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PlayStation sells well (again), but mobile is hurting Sony

It's not just Sony's phones that aren't selling. A decrease in demand for smartphones is hurting its imaging sensor sales too.

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Sony made money. Again! The company saw in tiny increase (0.5%) in sales compared to the same quarter last to 2,581 billion yen (or $21.5 billion), but income now stands at $1.69 billion. This quarter's financial results was yet more balancing (and canceling) out of Sony's many moving parts -- profitable and not. Gaming and Motion Picture arms saw increases in sales, but these were cancelled out by woes in Mobile and Devices arms. Once a positive part of the company's earnings sheets, Sony's smartphone camera sensors saw a decrease in sales -- reflecting the tough times that all companies are experiencing with phone sales. The company seems to be stabilizing its giant electronics ship.

Sony says operating income increases were apparently was due to refining and cutting across Sony's various electronics arms. (Read: less smartphone models, less TV models, better products). The company's restructuring costs have also started to tail off: this year charges cost $61 million — roughly a 50 percent drop.

Firstly, mobile: Sales decreased 14.7 percent compared to the same period last year — Sony says this is borne out from it's decision not to pursue scale in mobile phones for profitability, and why operating income improved significantly for the section. A significant decrease in image sensor sales is where Sony felt the bite most this quarter. Camera sensor sales to other smartphone manufacturers dropped by 12.6 percent year on year. This resulted in a quarterly loss of $97 million, compared to a profit of $445 million the period before.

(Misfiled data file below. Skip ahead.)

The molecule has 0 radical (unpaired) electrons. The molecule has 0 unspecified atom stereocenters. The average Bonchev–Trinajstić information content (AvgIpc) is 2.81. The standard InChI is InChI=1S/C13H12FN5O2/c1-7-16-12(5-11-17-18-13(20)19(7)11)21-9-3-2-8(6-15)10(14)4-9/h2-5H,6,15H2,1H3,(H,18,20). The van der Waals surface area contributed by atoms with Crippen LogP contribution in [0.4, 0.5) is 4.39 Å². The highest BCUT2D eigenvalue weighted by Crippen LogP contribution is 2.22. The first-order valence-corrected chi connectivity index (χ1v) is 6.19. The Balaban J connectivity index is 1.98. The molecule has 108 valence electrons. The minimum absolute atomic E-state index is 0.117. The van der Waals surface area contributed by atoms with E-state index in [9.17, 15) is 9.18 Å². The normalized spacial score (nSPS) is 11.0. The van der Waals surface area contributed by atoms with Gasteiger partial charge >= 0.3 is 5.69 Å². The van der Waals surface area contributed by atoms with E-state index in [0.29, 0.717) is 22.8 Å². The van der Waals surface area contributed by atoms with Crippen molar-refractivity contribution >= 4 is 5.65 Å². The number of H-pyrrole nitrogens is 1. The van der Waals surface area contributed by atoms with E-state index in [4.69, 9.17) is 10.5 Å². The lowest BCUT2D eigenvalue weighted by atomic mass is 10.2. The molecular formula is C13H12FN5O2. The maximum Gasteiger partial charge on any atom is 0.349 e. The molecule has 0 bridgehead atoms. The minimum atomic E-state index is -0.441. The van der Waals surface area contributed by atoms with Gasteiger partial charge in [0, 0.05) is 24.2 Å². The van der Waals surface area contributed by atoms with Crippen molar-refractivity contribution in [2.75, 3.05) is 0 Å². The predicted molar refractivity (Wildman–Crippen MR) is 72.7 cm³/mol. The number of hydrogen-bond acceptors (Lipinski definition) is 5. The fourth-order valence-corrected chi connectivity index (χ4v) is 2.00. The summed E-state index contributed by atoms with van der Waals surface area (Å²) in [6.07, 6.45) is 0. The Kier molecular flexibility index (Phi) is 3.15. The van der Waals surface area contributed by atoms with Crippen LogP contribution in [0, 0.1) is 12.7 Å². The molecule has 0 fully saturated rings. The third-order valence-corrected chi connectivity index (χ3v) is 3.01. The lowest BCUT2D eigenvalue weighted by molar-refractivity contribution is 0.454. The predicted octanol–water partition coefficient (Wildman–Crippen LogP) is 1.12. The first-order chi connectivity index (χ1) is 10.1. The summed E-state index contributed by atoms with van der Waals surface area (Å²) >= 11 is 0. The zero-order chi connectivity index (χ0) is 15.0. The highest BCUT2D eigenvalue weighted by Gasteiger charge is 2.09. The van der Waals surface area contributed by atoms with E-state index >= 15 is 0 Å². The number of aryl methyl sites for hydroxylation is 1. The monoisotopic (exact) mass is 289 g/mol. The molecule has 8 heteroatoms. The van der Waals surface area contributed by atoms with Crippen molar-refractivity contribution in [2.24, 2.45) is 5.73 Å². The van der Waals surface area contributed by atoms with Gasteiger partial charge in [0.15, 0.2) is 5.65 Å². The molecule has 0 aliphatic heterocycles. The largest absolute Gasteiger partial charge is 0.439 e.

A significant decrease in image sensor sales is where Sony felt the bite most this quarter.

Cameras saw a sales decrease of 5 percent, yet operating income increased, thanks to what Sony says is a better mix of cameras and video cams. Cost reductions and a better selection of products was also heralded for $260 million income increase in Home Entertainment — despite a sales decrease of 4.3 percent.

In all things PlayStation, the company saw a 10.5 percent increase in sales, now reaching $4.9 billion. Compared to Q3 last year, income was also improved,as the arm didn't have to pay for a write-off of Vita hardware which happened last year. How will the gaming arm fare now it has some degree of autonomy? Or was it all just a grand paper shuffle?

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